New book in Dutch

Eet vet word slank

Eet vet word slank gepubliceerd januari 2013

In dit boek lees je o.a.: * heel veel informatie ter bevordering van je gezondheid; * hoe je door de juiste vetten te eten en te drinken kan afvallen; * hoe de overheid en de voedingsindustrie ons, uit financieel belang, verkeerd voorlichten; * dat je van bewerkte vetten ziek kan worden.

Trick and Treat:
How 'healthy eating' is making us ill
Trick and Treat cover

"A great book that shatters so many of the nutritional fantasies and fads of the last twenty years. Read it and prolong your life."
Clarissa Dickson Wright

Natural Health & Weight Loss cover

"NH&WL may be the best non-technical book on diet ever written"
Joel Kauffman, PhD, Professor Emeritus, University of the Sciences, Philadelphia, PA

Dietary Fat Gives the Best Blood Glucose Control for Diabetics

What do we want to achieve?

The major aim of any treatment of diabetes, whether Type-1 or Type-2, must be to stabilize blood glucose within the 'normal' range. Allowing it to go neither too high nor too low. That should also be the aim when considering what to eat.

Carbohydrates give the worst control of both glucose . . .

All carbs, whether starches such as bread, cereals and potatoes, or sugars such as fruit, are digested very quickly. This means that within a very short time after a carb-rich 'healthy' meal the level of glucose in your bloodstream will rise rapidly.[1]

Figure 1 shows that a high-carb meal increases blood glucose dramatically.

blood glucose graph
Fig 1: Blood glucose after carb or fat tolerance test

. . . and insulin

High blood glucose levels are harmful to the body and, as levels of glucose rise rapidly in the bloodstream, your pancreas produces a large amount of insulin to take the excess glucose out. This can be seen clearly in Figure 2. A healthy insulin level is one below 40 pmol/L.

insulin graph
Fig 2: Blood insulin after carb or fat tolerance test

Not surprisingly, a 'healthy' carbohydrate-based diet, whether or not it is low-GI gives by far the worst control of blood glucose and insulin levels. You will note that insulin levels after a carb-rich meal don't return to normal for some 4 hours.

Protein reduces glucose. . . but increases insulin

Current research confirms what has been known for many years: a high-protein diet lowers blood glucose levels after meals in people with type 2 diabetes and improves overall glucose control.[2] This study in which protein intake was doubled while carbs were reduced gave impressive results by reducing twenty-four hour blood glucose by a huge forty percent. There were also significant decreases in glycosylated haemoglobin and triglycerides after just five weeks.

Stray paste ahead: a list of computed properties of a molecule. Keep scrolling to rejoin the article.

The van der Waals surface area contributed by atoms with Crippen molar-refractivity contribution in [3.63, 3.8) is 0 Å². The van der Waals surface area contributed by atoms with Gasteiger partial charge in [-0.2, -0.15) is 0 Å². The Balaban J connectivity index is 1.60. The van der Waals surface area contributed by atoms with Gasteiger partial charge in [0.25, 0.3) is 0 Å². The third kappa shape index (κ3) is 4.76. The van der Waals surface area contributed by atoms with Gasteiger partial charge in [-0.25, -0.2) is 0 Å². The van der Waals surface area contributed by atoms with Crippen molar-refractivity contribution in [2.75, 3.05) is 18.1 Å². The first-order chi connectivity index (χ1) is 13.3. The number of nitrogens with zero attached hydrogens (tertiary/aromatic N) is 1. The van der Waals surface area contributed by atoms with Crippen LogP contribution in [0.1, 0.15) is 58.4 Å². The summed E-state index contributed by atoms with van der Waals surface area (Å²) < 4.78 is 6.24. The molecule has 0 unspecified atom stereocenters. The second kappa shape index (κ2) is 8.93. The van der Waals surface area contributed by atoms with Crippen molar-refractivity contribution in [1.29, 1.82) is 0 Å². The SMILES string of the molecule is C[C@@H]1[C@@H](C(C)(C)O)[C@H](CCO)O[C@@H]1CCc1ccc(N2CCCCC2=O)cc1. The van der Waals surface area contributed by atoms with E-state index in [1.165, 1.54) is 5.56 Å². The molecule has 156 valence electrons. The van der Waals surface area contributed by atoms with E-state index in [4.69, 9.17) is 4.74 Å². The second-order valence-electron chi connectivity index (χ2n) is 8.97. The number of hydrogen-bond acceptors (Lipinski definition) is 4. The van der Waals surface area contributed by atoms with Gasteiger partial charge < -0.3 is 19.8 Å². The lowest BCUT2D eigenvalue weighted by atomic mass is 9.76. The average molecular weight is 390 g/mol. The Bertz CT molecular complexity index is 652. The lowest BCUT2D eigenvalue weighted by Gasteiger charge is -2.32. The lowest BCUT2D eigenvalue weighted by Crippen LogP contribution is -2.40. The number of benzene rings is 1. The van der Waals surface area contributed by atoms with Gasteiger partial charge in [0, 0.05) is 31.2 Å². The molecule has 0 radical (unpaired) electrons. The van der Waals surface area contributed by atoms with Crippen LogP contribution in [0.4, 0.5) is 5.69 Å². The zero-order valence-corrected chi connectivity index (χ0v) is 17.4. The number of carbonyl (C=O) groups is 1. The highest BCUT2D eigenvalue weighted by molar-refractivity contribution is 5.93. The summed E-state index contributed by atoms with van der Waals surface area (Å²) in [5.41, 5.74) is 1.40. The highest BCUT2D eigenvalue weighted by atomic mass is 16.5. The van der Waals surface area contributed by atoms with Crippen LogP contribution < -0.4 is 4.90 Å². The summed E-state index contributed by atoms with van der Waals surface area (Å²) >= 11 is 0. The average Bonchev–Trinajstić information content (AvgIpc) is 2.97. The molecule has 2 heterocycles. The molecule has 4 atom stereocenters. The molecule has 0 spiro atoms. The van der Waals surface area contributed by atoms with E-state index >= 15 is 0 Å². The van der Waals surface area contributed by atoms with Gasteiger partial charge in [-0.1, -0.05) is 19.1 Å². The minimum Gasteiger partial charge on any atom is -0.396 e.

dietary protein and blood insulin graph
Figure 3: Serum insulin response: The change from baseline.

This was all to the good. However, while the effect on glucose was beneficial, the addition of 50 grams of beef caused a prompt 3-fold rise in mean insulin levels. This was still at a maximum after two-and-a-half hours, and it did not return to a fasting value until more than 6 hours after the meal (Figure 3). This effect may not be so beneficial.

Fat gives the best control

We are often told that eating fat increases glucose and insulin levels. Like most dietary advice today it is quite wrong as the graphs at Figures 1 and 2 demonstrate. Here you will see clearly that dietary fats do not raise either blood glucose or insulin. Not surprisingly, many studies have shown clearly that eating fat gives by far the best control over blood glucose and insulin levels.

To sum up: carbs raise both blood glucose and insulin; protein reduces glucose, but increases insulin; and only fat gives good control over both. Not surprisingly, currently recommended, 'healthy' carbohydrate-based diets for diabetics look to be totally inappropriate.


1. Robertson MD, Henderson RA, Vist GE, Rumsey RDE. Extended effects of evening meal carbohydrate-to-fat ratio on fasting and postprandial substrate metabolism. Am J Clin Nutr 2002; 75: 505-10.
2. Gannon MC, Nuttall FQ, Saeed A, et al. An increase in dietary protein improves the blood glucose response in persons with type 2 diabetes. Am J Clin Nutr 2003; 78: 734-41.

Diabetes Diet spells out in easy to read terms just what causes diabetes and how best to treat diabetes.

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